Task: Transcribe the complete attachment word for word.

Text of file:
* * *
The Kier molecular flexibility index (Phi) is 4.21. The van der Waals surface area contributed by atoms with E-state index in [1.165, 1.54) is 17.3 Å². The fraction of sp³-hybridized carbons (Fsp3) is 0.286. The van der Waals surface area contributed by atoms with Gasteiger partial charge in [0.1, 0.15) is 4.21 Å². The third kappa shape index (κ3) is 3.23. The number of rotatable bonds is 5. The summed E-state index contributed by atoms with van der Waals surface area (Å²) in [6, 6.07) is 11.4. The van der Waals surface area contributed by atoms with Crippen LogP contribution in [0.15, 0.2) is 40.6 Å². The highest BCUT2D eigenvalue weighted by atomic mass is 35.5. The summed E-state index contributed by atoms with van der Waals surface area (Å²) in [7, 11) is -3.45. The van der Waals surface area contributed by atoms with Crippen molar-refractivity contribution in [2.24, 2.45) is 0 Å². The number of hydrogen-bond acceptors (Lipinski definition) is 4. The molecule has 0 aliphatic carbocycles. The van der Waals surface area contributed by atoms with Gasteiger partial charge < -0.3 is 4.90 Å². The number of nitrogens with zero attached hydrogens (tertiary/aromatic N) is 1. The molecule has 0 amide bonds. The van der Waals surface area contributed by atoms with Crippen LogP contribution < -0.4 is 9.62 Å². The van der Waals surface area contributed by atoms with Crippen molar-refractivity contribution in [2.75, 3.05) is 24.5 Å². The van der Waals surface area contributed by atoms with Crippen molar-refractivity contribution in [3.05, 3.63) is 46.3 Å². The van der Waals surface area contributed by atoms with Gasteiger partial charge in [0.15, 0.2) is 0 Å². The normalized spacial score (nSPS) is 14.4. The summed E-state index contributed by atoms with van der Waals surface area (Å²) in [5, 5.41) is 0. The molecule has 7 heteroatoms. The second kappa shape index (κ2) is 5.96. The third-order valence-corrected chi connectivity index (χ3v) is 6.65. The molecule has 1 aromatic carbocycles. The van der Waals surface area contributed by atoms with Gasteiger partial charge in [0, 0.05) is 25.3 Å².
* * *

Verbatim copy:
The Kier molecular flexibility index (Phi) is 4.21. The van der Waals surface area contributed by atoms with E-state index in [1.165, 1.54) is 17.3 Å². The fraction of sp³-hybridized carbons (Fsp3) is 0.286. The van der Waals surface area contributed by atoms with Gasteiger partial charge in [0.1, 0.15) is 4.21 Å². The third kappa shape index (κ3) is 3.23. The number of rotatable bonds is 5. The summed E-state index contributed by atoms with van der Waals surface area (Å²) in [6, 6.07) is 11.4. The van der Waals surface area contributed by atoms with Crippen LogP contribution in [0.15, 0.2) is 40.6 Å². The highest BCUT2D eigenvalue weighted by atomic mass is 35.5. The summed E-state index contributed by atoms with van der Waals surface area (Å²) in [7, 11) is -3.45. The van der Waals surface area contributed by atoms with Crippen molar-refractivity contribution in [2.24, 2.45) is 0 Å². The number of hydrogen-bond acceptors (Lipinski definition) is 4. The molecule has 0 aliphatic carbocycles. The van der Waals surface area contributed by atoms with Gasteiger partial charge < -0.3 is 4.90 Å². The number of nitrogens with zero attached hydrogens (tertiary/aromatic N) is 1. The molecule has 0 amide bonds. The van der Waals surface area contributed by atoms with Crippen LogP contribution < -0.4 is 9.62 Å². The van der Waals surface area contributed by atoms with Crippen molar-refractivity contribution in [2.75, 3.05) is 24.5 Å². The van der Waals surface area contributed by atoms with Crippen molar-refractivity contribution in [3.05, 3.63) is 46.3 Å². The van der Waals surface area contributed by atoms with Gasteiger partial charge in [0.15, 0.2) is 0 Å². The normalized spacial score (nSPS) is 14.4. The summed E-state index contributed by atoms with van der Waals surface area (Å²) in [5, 5.41) is 0. The molecule has 7 heteroatoms. The second kappa shape index (κ2) is 5.96. The third-order valence-corrected chi connectivity index (χ3v) is 6.65. The molecule has 1 aromatic carbocycles. The van der Waals surface area contributed by atoms with Gasteiger partial charge in [0, 0.05) is 25.3 Å².